Pope Benedict XVI announced his resignation on February 11, 2013. The reason he gave for reaching this decision is as follows:
in today’s world, subject to so many rapid changes and shaken by questions of deep relevance for the life of faith, in order to govern the barque of St Peter and proclaim the gospel, both strength of mind and body are necessary. Strength which has in the past few months deteriorated in me to the extent that I have had to recognize my incapacity adequately to fulfill the ministry entrusted to me.
This came as quite a surprise to me and to many other people across the world. It is commonly understood that once elected pope, the holder stays in office for life. While I am no longer a practicing Roman Catholic, I am interested in the Church, its history, doctrines and current theological discussions.
While Pope Benedict is generally seen as conservative, if not reactionary, I think in reaching this decision, he continues the effort of his predecessors since Pope John XXIII in trying to reconcile the Church with modernity. He is true to his faith in Christ and remains devoted to the institution of the Roman Catholic Church. However, at 85 years of age and in declining health, he is stepping down for the good of the Church. In the institution’s history, there has been no shortage of popes who were more concerned with their own power than the welfare of the Church. Pope Alexander VI, who reigned from 1492-1503, is likely the most notorious. Pope Alexander, who was really Rodrigo Borgia. Led a less-than-exemplary Christian life. This quote from J. Frater sums up his “character” very nicely:
Alexander VI had three sons in addition to his famous daughter Lucrezia. During his pontificate virtually everything he did was to further the position of his children and family in the world. In order to dominate the Sacred College of Cardinals more completely, Alexander, in a move that created much scandal, created twelve new cardinals, among them his own son Cesare, then only eighteen years old, and Alessandro Farnese (later Pope Paul III), the brother of one of the Pope’s mistresses, the beautiful Giulia Farnese.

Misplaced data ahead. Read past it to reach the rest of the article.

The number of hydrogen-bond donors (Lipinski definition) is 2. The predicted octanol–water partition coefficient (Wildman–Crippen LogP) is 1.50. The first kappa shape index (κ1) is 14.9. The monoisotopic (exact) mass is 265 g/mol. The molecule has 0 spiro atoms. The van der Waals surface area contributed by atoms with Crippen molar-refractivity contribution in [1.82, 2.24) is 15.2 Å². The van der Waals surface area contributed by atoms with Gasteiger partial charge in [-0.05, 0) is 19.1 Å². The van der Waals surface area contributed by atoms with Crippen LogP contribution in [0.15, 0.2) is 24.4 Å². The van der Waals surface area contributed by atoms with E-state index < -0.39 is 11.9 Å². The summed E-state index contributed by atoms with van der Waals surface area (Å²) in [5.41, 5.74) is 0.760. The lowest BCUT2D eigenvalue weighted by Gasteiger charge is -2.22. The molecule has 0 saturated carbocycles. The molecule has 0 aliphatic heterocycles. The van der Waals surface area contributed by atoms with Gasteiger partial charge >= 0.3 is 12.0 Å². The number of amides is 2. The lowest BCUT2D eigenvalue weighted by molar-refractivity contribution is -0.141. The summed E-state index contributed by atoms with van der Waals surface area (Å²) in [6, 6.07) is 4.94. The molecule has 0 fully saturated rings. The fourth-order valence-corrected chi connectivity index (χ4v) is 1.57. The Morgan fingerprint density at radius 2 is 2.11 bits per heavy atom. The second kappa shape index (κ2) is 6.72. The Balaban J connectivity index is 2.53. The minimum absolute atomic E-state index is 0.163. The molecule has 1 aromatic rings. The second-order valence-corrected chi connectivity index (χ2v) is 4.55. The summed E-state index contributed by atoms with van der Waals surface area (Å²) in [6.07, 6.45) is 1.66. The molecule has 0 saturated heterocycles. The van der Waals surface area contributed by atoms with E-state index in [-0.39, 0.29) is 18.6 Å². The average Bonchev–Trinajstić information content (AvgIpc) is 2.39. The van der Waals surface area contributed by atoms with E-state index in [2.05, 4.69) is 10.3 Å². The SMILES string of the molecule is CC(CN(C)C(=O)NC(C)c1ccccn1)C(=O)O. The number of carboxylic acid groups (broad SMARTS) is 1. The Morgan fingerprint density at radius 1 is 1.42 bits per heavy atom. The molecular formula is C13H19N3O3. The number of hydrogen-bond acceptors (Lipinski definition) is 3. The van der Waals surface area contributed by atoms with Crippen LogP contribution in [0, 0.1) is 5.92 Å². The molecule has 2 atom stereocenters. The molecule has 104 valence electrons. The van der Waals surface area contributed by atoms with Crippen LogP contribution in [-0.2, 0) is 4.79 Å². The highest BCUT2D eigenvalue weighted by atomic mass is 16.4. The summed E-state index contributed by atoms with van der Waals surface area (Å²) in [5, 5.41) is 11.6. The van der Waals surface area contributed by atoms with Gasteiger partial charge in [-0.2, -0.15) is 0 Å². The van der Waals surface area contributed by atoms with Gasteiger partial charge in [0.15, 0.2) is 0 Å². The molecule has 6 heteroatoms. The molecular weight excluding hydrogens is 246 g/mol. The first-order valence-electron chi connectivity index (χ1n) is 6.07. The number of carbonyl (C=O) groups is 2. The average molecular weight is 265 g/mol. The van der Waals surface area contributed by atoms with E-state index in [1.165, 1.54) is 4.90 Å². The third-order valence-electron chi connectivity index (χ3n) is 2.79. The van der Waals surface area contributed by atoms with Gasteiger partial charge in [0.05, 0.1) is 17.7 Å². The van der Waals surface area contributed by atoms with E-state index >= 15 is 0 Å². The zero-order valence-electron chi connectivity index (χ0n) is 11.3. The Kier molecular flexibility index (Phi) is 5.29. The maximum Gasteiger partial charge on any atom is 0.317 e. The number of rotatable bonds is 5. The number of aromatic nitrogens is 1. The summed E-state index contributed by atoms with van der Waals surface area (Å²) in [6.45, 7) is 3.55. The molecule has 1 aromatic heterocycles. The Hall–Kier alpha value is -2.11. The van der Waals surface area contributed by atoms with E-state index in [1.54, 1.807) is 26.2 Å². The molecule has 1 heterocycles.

In retirement, Pope Benedict will live out his days in solitude, maintaining his piety privately. He will refrain from involving himself in the affairs of the Church. To be honest, I really paid little attention during his reign. I was more concerned with him when he was Cardinal Joseph Ratzinger and Prefect of the Sacred Congregation for the Doctrine of the Faith. He first came to my attention in this capacity in publishing the Letter to the Bishops of the Catholic Church on the pastoral care of homosexual persons in October 1986. The tone of the document is not overly hostile. Still, it maintains, “Although the particular inclination of the homosexual person is not a sin, it is a more or less strong tendency ordered toward an intrinsic moral evil; and thus the inclination itself must be seen as an objective disorder.” I was Confirmed in the Catholic Church just before the publication of this pastoral Letter at the Easter Vigil in Saint Thomas More Parish in Kingston, Ontario, in 1986. I was accepted as a young gay man into the Church and still coming to terms with my sexual orientation; this came as a slap in the face. Like many young gay people, I struggled to understand and accept my sexual orientation. I tried to ignore and suppress it to no avail.
That the thesis of this pastoral Letter is in error was pointed out immediately, and challenges from Roman Catholic moral theologians were soon published. The Vatican and homosexuality: reactions to the “Letter to the bishops of the Catholic Church on the pastoral care of homosexual persons” is an excellent source for those reading this post who are interested in learning more about these challenges. It was edited by Jeannine Gramick and Pat Furey and published by Crossroad in 1988. Despite these challenges, Cardinal Ratzinger never softened his position. On the contrary, he weighed in on the issue of same-sex marriage in 2003 in the publication of Considerations regarding proposals to give legal recognition to unions between homosexual persons. In this document, he concludes: